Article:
Another result from this analysis is the effect of “regional” troll accounts, aka the fake accounts with a city or region name in the handle (e.g., HoustonTopNews, DailySanFran, OnlineCleveland), which showed a pattern of systematically re-broadcasting local news outlets’ stories…

Trolls are using real news  — and in particular local news — to drive reactionary news coverage, set the daily news agenda, and target local journalists and community influencers to follow certain stories.

In separate tweets, Albright noted, “Twitter isn’t the platform where you reach ‘Americans.’ Twitter is the place where you mislead the 1-2% of susceptible journalists, policymakers, techies, and opinion leaders.”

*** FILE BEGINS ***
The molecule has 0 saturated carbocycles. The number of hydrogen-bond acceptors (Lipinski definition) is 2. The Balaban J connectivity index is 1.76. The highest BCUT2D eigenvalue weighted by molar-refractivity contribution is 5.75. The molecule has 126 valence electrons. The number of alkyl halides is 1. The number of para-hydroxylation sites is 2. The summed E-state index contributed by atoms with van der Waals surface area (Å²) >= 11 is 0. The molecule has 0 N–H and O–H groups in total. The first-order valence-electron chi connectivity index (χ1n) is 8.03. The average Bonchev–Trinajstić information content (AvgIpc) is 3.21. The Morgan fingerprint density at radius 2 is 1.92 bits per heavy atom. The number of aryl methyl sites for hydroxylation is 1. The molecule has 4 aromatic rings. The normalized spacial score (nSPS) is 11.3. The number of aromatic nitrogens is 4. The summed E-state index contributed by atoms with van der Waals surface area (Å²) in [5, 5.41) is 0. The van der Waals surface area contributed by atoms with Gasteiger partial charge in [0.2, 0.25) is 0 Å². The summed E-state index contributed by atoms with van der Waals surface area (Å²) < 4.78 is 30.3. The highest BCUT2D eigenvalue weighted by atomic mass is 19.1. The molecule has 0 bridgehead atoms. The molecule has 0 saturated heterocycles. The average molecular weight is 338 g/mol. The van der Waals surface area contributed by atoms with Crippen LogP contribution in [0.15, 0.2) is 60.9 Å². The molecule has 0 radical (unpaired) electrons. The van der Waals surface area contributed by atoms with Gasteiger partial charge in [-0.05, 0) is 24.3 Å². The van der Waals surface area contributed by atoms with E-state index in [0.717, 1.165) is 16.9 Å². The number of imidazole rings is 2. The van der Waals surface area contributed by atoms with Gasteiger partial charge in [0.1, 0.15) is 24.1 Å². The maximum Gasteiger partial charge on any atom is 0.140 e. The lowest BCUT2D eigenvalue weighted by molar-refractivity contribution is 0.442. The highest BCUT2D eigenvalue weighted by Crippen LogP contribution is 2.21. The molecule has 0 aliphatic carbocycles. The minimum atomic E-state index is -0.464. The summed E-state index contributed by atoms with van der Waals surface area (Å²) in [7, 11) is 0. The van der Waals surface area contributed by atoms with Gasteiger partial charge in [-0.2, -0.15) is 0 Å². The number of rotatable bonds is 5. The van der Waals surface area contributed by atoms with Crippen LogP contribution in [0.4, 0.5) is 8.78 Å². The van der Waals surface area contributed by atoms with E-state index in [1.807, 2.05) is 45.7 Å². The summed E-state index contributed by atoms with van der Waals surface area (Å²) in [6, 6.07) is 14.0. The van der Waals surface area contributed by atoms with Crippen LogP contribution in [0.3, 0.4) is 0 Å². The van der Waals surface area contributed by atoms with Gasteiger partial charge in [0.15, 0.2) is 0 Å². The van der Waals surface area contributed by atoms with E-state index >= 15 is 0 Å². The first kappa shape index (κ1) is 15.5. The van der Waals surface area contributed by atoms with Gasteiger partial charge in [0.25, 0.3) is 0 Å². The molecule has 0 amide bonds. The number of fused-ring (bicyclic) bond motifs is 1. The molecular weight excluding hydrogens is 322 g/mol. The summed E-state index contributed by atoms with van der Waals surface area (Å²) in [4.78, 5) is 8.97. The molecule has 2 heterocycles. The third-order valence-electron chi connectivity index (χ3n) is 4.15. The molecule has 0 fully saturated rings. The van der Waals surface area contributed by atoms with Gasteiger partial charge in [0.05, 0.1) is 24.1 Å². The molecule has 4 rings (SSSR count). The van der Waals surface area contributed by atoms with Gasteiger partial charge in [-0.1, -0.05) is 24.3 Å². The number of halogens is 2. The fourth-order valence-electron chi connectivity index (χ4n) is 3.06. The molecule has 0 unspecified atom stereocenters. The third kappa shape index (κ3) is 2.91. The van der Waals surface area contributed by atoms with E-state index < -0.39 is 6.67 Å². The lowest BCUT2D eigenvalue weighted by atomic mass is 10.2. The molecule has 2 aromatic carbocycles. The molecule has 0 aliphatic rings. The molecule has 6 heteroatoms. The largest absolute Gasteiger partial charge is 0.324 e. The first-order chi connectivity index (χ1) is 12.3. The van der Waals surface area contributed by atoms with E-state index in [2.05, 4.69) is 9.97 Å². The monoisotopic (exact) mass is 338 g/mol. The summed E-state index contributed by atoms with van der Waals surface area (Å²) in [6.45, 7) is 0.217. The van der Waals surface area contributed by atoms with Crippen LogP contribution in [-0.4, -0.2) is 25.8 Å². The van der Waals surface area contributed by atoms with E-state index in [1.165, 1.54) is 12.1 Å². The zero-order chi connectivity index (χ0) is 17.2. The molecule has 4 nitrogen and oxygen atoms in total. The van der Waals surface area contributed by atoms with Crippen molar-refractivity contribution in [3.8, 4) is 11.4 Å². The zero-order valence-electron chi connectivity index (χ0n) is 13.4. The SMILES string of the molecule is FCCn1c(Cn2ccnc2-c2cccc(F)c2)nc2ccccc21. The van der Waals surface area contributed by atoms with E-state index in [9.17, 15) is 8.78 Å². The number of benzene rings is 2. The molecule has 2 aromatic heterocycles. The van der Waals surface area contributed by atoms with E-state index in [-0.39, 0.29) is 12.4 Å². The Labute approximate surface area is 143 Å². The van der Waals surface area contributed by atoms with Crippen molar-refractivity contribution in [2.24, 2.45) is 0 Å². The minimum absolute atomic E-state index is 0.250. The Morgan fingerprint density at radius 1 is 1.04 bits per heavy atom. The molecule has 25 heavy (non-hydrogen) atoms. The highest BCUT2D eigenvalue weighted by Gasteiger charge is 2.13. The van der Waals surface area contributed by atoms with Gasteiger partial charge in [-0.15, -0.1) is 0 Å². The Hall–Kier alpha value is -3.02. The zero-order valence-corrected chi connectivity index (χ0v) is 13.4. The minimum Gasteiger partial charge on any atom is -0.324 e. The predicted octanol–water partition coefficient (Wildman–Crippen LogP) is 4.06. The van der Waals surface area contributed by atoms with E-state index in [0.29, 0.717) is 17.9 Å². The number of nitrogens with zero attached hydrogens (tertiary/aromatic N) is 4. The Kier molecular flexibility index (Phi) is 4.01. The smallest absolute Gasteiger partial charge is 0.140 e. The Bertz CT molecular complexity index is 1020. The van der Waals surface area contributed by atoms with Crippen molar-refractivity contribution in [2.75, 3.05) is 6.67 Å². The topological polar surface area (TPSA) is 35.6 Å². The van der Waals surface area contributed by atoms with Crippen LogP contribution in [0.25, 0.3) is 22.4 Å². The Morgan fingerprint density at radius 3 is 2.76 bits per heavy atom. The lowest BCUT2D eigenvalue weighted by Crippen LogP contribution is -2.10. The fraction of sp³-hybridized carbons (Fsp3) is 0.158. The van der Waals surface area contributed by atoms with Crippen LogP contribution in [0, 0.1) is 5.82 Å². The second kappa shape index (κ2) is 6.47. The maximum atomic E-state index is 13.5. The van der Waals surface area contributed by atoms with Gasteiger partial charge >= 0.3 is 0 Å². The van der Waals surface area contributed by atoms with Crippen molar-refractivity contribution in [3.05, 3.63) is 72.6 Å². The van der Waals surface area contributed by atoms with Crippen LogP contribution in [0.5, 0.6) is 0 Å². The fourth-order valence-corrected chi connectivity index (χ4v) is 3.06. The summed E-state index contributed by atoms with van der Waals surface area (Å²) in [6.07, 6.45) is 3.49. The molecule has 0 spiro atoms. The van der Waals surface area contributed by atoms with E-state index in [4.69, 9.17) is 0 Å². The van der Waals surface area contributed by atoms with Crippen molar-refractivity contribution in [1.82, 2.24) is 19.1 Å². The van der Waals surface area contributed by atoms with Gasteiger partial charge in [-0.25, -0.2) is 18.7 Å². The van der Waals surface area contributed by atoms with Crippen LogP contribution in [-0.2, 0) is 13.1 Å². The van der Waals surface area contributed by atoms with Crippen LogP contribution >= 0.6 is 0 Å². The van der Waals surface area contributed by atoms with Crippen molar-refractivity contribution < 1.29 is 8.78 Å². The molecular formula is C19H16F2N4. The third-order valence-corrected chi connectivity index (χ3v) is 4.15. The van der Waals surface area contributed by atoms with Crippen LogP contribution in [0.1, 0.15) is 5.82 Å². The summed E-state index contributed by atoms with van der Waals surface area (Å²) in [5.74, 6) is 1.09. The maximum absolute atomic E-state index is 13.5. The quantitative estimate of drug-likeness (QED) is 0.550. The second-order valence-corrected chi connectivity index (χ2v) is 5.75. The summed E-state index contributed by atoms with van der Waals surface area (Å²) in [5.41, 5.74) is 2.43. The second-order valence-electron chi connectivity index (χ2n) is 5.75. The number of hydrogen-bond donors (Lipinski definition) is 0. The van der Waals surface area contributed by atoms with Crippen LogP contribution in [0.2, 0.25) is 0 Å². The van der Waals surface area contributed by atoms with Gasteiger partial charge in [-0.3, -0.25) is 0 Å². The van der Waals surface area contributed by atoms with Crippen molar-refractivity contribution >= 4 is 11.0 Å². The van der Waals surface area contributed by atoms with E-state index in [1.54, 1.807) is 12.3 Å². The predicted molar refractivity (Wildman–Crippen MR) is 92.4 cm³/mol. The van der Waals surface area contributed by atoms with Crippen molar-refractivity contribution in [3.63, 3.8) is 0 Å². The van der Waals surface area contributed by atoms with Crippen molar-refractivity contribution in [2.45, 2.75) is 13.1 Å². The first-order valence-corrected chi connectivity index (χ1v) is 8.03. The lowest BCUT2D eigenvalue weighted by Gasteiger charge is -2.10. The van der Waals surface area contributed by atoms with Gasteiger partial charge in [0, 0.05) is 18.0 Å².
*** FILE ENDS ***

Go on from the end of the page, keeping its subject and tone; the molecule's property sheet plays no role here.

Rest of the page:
I DM’d Albright to ask him a little more about this. “Twitter has little effect on regular citizens outside of helping to set the daily news agenda. I have most of the data needed to prove this, just need to get to formally presenting it and writing it up,” he told me. “Facebook and especially Instagram, and of course YouTube, reach more people more often, and almost certainly have a greater impact on their political and daily understanding of the world.”

Reality apathy. Charlie Warzel writes in BuzzFeed about Aviv Ovadya, chief technologist at the Center for Social Media Responsibility at the University of Michigan and a Knight News innovation fellow at the Tow Center for Digital Journalism at Columbia, about a terrifying possible future of disinformation that includes, for instance,